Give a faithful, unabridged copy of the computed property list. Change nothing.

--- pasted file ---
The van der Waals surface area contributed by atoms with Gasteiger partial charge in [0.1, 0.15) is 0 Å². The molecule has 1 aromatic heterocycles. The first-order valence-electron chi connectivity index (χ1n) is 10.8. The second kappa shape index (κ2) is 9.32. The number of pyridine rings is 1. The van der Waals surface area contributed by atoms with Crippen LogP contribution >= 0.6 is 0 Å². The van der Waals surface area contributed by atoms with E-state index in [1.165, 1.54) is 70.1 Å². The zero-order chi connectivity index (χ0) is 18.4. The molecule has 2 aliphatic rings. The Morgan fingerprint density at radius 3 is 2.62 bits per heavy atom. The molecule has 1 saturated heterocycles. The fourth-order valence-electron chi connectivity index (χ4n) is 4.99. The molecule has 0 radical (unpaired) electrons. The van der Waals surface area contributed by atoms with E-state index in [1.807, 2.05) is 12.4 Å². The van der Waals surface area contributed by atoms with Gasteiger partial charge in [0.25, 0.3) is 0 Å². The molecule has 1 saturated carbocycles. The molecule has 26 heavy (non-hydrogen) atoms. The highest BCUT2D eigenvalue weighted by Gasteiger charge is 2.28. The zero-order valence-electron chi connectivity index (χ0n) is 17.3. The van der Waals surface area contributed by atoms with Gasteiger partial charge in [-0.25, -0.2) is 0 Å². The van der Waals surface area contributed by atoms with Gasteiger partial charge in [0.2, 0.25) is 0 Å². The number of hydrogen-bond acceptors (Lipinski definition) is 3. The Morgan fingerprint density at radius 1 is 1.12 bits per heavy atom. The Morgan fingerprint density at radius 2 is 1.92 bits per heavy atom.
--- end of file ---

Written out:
The van der Waals surface area contributed by atoms with Gasteiger partial charge in [0.1, 0.15) is 0 Å². The molecule has 1 aromatic heterocycles. The first-order valence-electron chi connectivity index (χ1n) is 10.8. The second kappa shape index (κ2) is 9.32. The number of pyridine rings is 1. The van der Waals surface area contributed by atoms with Crippen LogP contribution >= 0.6 is 0 Å². The van der Waals surface area contributed by atoms with E-state index in [1.165, 1.54) is 70.1 Å². The zero-order chi connectivity index (χ0) is 18.4. The molecule has 2 aliphatic rings. The Morgan fingerprint density at radius 3 is 2.62 bits per heavy atom. The molecule has 1 saturated heterocycles. The fourth-order valence-electron chi connectivity index (χ4n) is 4.99. The molecule has 0 radical (unpaired) electrons. The van der Waals surface area contributed by atoms with E-state index in [1.807, 2.05) is 12.4 Å². The van der Waals surface area contributed by atoms with Gasteiger partial charge in [0.25, 0.3) is 0 Å². The molecule has 1 saturated carbocycles. The molecule has 26 heavy (non-hydrogen) atoms. The highest BCUT2D eigenvalue weighted by Gasteiger charge is 2.28. The zero-order valence-electron chi connectivity index (χ0n) is 17.3. The van der Waals surface area contributed by atoms with Gasteiger partial charge in [-0.25, -0.2) is 0 Å². The van der Waals surface area contributed by atoms with Gasteiger partial charge in [0.2, 0.25) is 0 Å². The number of hydrogen-bond acceptors (Lipinski definition) is 3. The Morgan fingerprint density at radius 1 is 1.12 bits per heavy atom. The Morgan fingerprint density at radius 2 is 1.92 bits per heavy atom.